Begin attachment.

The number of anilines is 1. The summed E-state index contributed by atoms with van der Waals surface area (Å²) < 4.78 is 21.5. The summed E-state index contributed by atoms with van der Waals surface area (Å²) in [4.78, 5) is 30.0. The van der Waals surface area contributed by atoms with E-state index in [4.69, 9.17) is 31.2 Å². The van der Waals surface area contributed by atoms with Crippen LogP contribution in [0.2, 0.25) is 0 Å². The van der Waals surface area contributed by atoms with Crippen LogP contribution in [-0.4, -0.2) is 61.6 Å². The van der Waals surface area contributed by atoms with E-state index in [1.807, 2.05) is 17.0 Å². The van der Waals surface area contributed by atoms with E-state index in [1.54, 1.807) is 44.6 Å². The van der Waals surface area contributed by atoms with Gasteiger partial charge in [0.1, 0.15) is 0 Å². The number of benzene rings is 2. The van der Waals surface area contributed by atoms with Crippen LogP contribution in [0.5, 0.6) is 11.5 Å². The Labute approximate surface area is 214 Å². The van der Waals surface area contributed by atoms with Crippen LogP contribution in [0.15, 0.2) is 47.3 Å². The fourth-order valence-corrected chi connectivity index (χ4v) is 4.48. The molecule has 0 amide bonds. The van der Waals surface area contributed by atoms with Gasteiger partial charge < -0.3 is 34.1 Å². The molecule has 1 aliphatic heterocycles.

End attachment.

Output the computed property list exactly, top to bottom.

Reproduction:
The number of anilines is 1. The summed E-state index contributed by atoms with van der Waals surface area (Å²) < 4.78 is 21.5. The summed E-state index contributed by atoms with van der Waals surface area (Å²) in [4.78, 5) is 30.0. The van der Waals surface area contributed by atoms with E-state index in [4.69, 9.17) is 31.2 Å². The van der Waals surface area contributed by atoms with Crippen LogP contribution in [0.2, 0.25) is 0 Å². The van der Waals surface area contributed by atoms with Crippen LogP contribution in [-0.4, -0.2) is 61.6 Å². The van der Waals surface area contributed by atoms with E-state index in [1.807, 2.05) is 17.0 Å². The van der Waals surface area contributed by atoms with E-state index in [1.54, 1.807) is 44.6 Å². The van der Waals surface area contributed by atoms with Gasteiger partial charge in [0.1, 0.15) is 0 Å². The number of benzene rings is 2. The van der Waals surface area contributed by atoms with Crippen LogP contribution in [0.5, 0.6) is 11.5 Å². The Labute approximate surface area is 214 Å². The van der Waals surface area contributed by atoms with Crippen LogP contribution in [0.15, 0.2) is 47.3 Å². The fourth-order valence-corrected chi connectivity index (χ4v) is 4.48. The molecule has 0 amide bonds. The van der Waals surface area contributed by atoms with Gasteiger partial charge < -0.3 is 34.1 Å². The molecule has 1 aliphatic heterocycles.